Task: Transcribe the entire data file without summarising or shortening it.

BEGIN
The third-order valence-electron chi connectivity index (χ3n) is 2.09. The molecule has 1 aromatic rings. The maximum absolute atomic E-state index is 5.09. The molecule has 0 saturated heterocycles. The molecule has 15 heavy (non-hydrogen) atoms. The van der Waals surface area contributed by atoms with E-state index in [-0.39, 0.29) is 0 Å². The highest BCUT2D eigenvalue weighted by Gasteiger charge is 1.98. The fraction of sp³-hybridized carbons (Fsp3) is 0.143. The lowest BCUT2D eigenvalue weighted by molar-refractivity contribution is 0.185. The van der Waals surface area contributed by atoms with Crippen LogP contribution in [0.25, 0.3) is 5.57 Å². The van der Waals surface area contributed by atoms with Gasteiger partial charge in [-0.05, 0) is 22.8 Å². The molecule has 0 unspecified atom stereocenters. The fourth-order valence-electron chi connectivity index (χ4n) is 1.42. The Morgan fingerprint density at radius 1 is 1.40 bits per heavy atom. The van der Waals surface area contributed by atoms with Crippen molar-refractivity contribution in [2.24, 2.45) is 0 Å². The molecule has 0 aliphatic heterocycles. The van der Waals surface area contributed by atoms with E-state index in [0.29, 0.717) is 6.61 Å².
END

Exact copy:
The third-order valence-electron chi connectivity index (χ3n) is 2.09. The molecule has 1 aromatic rings. The maximum absolute atomic E-state index is 5.09. The molecule has 0 saturated heterocycles. The molecule has 15 heavy (non-hydrogen) atoms. The van der Waals surface area contributed by atoms with E-state index in [-0.39, 0.29) is 0 Å². The highest BCUT2D eigenvalue weighted by Gasteiger charge is 1.98. The fraction of sp³-hybridized carbons (Fsp3) is 0.143. The lowest BCUT2D eigenvalue weighted by molar-refractivity contribution is 0.185. The van der Waals surface area contributed by atoms with Crippen LogP contribution in [0.25, 0.3) is 5.57 Å². The van der Waals surface area contributed by atoms with Gasteiger partial charge in [-0.05, 0) is 22.8 Å². The molecule has 0 unspecified atom stereocenters. The fourth-order valence-electron chi connectivity index (χ4n) is 1.42. The Morgan fingerprint density at radius 1 is 1.40 bits per heavy atom. The van der Waals surface area contributed by atoms with Crippen molar-refractivity contribution in [2.24, 2.45) is 0 Å². The molecule has 0 aliphatic heterocycles. The van der Waals surface area contributed by atoms with E-state index in [0.29, 0.717) is 6.61 Å².